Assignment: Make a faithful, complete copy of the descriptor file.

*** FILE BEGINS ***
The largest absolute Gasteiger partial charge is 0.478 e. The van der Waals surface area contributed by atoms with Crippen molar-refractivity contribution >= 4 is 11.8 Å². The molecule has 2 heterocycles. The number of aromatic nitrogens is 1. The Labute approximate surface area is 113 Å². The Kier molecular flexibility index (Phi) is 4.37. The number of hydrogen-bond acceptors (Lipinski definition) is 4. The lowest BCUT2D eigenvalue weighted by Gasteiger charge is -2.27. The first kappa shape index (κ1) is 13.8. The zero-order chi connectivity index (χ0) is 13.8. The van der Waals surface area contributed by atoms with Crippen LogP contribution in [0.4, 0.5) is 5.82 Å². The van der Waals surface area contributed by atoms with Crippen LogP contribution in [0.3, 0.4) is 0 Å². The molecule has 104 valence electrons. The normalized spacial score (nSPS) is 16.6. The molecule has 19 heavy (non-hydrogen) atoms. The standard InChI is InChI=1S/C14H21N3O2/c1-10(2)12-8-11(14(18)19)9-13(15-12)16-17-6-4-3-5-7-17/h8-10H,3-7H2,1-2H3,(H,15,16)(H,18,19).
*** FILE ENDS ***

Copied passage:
The largest absolute Gasteiger partial charge is 0.478 e. The van der Waals surface area contributed by atoms with Crippen molar-refractivity contribution >= 4 is 11.8 Å². The molecule has 2 heterocycles. The number of aromatic nitrogens is 1. The Labute approximate surface area is 113 Å². The Kier molecular flexibility index (Phi) is 4.37. The number of hydrogen-bond acceptors (Lipinski definition) is 4. The lowest BCUT2D eigenvalue weighted by Gasteiger charge is -2.27. The first kappa shape index (κ1) is 13.8. The zero-order chi connectivity index (χ0) is 13.8. The van der Waals surface area contributed by atoms with Crippen LogP contribution in [0.4, 0.5) is 5.82 Å². The van der Waals surface area contributed by atoms with Crippen LogP contribution in [0.3, 0.4) is 0 Å². The molecule has 104 valence electrons. The normalized spacial score (nSPS) is 16.6. The molecule has 19 heavy (non-hydrogen) atoms. The standard InChI is InChI=1S/C14H21N3O2/c1-10(2)12-8-11(14(18)19)9-13(15-12)16-17-6-4-3-5-7-17/h8-10H,3-7H2,1-2H3,(H,15,16)(H,18,19).